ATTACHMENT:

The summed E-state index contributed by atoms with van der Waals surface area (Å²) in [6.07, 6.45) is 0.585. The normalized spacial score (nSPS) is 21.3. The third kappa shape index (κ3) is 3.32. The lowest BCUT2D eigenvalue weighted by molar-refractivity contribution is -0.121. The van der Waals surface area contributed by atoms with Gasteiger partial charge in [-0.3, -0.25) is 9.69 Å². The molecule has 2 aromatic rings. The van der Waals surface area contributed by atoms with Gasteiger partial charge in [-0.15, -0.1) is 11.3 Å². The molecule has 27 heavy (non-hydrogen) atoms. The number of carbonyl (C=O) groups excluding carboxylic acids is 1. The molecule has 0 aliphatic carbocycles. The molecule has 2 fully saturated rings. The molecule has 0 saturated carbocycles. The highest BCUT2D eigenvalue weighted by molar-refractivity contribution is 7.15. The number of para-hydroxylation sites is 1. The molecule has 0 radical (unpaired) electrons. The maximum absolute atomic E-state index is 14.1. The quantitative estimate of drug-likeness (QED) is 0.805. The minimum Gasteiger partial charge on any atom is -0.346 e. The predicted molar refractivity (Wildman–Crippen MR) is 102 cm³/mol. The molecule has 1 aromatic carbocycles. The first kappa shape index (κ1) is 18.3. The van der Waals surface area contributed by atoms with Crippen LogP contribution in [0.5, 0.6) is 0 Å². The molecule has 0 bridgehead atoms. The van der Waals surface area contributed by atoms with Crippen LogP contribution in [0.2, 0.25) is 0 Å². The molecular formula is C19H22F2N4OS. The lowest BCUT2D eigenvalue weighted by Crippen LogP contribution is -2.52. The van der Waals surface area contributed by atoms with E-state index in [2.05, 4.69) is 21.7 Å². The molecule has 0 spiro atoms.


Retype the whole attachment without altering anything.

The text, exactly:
The summed E-state index contributed by atoms with van der Waals surface area (Å²) in [6.07, 6.45) is 0.585. The normalized spacial score (nSPS) is 21.3. The third kappa shape index (κ3) is 3.32. The lowest BCUT2D eigenvalue weighted by molar-refractivity contribution is -0.121. The van der Waals surface area contributed by atoms with Gasteiger partial charge in [-0.3, -0.25) is 9.69 Å². The molecule has 2 aromatic rings. The van der Waals surface area contributed by atoms with Gasteiger partial charge in [-0.15, -0.1) is 11.3 Å². The molecule has 27 heavy (non-hydrogen) atoms. The number of carbonyl (C=O) groups excluding carboxylic acids is 1. The molecule has 0 aliphatic carbocycles. The molecule has 2 fully saturated rings. The molecule has 0 saturated carbocycles. The highest BCUT2D eigenvalue weighted by molar-refractivity contribution is 7.15. The number of para-hydroxylation sites is 1. The molecule has 0 radical (unpaired) electrons. The maximum absolute atomic E-state index is 14.1. The quantitative estimate of drug-likeness (QED) is 0.805. The minimum Gasteiger partial charge on any atom is -0.346 e. The predicted molar refractivity (Wildman–Crippen MR) is 102 cm³/mol. The molecule has 1 aromatic carbocycles. The first kappa shape index (κ1) is 18.3. The van der Waals surface area contributed by atoms with Crippen LogP contribution in [0.5, 0.6) is 0 Å². The molecule has 0 bridgehead atoms. The van der Waals surface area contributed by atoms with Crippen LogP contribution in [0.2, 0.25) is 0 Å². The molecular formula is C19H22F2N4OS. The lowest BCUT2D eigenvalue weighted by Crippen LogP contribution is -2.52. The van der Waals surface area contributed by atoms with E-state index in [2.05, 4.69) is 21.7 Å². The molecule has 0 spiro atoms.